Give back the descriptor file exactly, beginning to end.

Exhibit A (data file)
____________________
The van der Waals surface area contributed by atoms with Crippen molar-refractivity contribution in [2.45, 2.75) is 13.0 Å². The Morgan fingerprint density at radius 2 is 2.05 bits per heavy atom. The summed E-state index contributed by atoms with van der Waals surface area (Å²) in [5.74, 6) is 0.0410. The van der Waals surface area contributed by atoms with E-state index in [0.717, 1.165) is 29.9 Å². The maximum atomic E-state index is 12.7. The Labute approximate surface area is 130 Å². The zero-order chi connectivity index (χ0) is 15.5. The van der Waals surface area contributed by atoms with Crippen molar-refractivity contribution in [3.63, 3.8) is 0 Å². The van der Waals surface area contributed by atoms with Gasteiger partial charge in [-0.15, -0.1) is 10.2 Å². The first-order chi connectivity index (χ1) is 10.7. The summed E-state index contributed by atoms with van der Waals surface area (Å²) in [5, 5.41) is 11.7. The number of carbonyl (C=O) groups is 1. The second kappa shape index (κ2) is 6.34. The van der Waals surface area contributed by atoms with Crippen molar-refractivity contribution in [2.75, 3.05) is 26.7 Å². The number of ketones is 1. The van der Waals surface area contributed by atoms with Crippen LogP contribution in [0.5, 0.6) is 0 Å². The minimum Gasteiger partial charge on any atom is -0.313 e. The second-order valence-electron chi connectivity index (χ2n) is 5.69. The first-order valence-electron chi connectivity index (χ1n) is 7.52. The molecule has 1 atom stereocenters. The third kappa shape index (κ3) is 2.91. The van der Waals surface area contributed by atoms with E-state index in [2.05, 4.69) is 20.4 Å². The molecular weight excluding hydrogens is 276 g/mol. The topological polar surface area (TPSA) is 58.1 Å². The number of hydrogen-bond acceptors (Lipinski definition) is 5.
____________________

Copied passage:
The van der Waals surface area contributed by atoms with Crippen molar-refractivity contribution in [2.45, 2.75) is 13.0 Å². The Morgan fingerprint density at radius 2 is 2.05 bits per heavy atom. The summed E-state index contributed by atoms with van der Waals surface area (Å²) in [5.74, 6) is 0.0410. The van der Waals surface area contributed by atoms with E-state index in [0.717, 1.165) is 29.9 Å². The maximum atomic E-state index is 12.7. The Labute approximate surface area is 130 Å². The zero-order chi connectivity index (χ0) is 15.5. The van der Waals surface area contributed by atoms with Crippen molar-refractivity contribution in [3.63, 3.8) is 0 Å². The van der Waals surface area contributed by atoms with Gasteiger partial charge in [-0.15, -0.1) is 10.2 Å². The first-order chi connectivity index (χ1) is 10.7. The summed E-state index contributed by atoms with van der Waals surface area (Å²) in [5, 5.41) is 11.7. The number of carbonyl (C=O) groups is 1. The second kappa shape index (κ2) is 6.34. The van der Waals surface area contributed by atoms with Crippen molar-refractivity contribution in [2.75, 3.05) is 26.7 Å². The number of ketones is 1. The van der Waals surface area contributed by atoms with Crippen LogP contribution in [0.5, 0.6) is 0 Å². The minimum Gasteiger partial charge on any atom is -0.313 e. The second-order valence-electron chi connectivity index (χ2n) is 5.69. The first-order valence-electron chi connectivity index (χ1n) is 7.52. The molecule has 1 atom stereocenters. The third kappa shape index (κ3) is 2.91. The van der Waals surface area contributed by atoms with E-state index in [2.05, 4.69) is 20.4 Å². The molecular weight excluding hydrogens is 276 g/mol. The topological polar surface area (TPSA) is 58.1 Å². The number of hydrogen-bond acceptors (Lipinski definition) is 5.